“People who say there aren’t any jobs here just aren’t looking,” said one of the sons, Larry, in what could be the town’s thickest northern-Swedish accent.
As a high school student, he was lucky enough to be interested in a vocational programme – vehicles and transport – that’s one of Swedish teens’ most sure-fire paths to a job after graduation. Within a matter of days of finishing secondary school, he was employed at Kiruna’s iron-ore mine, a five-hour drive north of Sorsele.
But Larry Gonzales arrived in Sorsele a decade ago as one of relatively few refugee children in his school. And he came to Sweden along with his parents and younger brother.
For unaccompanied children with varying educational backgrounds, just getting up to speed with the Swedish language to be able to enter high school – typically one or several years older than their peers – is enough of a challenge.
“It’s not good to be alone when you are underage,” says Yahaya, the top-scoring footballer, who doesn’t wish to go into detail about why he had to leave Kampala, Uganda’s capital, without his family.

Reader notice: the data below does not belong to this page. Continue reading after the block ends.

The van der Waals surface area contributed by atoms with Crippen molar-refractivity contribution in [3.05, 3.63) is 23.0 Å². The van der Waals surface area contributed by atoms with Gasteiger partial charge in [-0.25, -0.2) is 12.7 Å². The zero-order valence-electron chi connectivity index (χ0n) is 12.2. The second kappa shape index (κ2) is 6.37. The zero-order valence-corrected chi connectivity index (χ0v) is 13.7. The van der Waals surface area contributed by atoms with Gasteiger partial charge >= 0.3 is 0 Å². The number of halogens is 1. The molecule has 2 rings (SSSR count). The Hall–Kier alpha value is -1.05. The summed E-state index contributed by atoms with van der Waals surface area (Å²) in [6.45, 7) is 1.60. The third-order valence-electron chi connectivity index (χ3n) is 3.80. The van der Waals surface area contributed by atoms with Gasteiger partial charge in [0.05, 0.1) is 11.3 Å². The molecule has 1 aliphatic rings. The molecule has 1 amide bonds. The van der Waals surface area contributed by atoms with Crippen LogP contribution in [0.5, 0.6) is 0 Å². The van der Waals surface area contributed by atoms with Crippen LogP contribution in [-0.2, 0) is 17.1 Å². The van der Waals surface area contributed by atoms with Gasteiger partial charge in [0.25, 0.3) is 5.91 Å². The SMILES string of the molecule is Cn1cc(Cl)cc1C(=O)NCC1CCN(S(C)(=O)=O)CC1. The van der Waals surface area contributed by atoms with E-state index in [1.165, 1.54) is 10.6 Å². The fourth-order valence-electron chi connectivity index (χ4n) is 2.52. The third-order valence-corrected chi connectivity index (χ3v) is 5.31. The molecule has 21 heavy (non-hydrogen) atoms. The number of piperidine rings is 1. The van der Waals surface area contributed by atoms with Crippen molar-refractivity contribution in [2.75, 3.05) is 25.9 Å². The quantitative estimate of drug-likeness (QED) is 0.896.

“I don’t have anyone who can say to me what isn’t good or what I shouldn’t do. It’s hard,” he adds. “I like to live in big cities, where I can do anything.”
Sweden Democrats advance
The anti-immigrant Sweden Democrats, the only party in the national parliament who want to curb current immigration levels, tripled their support in Sorsele in September’s elections.
“They should have taken them in step by step rather than all at once,” Joakim Holmlund, a local plumber and football coach, tells Al Jazeera.Locals and politicians agree the arrival of 101 refugees in 2011 – about twice the usual figure – became troublesome.
|Party leader Jimmie Akesson jubilates at the election night party of the Sweden Democrats in September [EPA]|
Since then, Sorsele’s admissions have dropped to about 50 refugees per year. While many emphasised the challenges of integrating the newcomers, no one Al Jazeera spoke to said the current levels were a problem.
While the Sweden Democrats recently pounced on their role as kingmaker in parliament, striking down the minority government’s budget proposal and causing a snap election expected to take place in March, the party is wholly isolated when it comes to migration policies.
In Sorsele, outright opinion against immigration is hard to come by.
“It’s not like they volunteer to come here,” says Dennis Sölander who, like many others, stressed the economic benefits of adding refugees to the town’s population. “So this becomes their haven. That does not bother me one bit.”
With the Swedish parliament gridlocked and the country awaiting an additional trip to the polls, more restrictive migration policies have not crept into the political mainstream.
Sorsele, a town with one-thousandth the population of Kampala, can except one or two dozen more unaccompanied children to arrive in 2015.
Follow Sven Carlsson on Twitter: @svenaxel_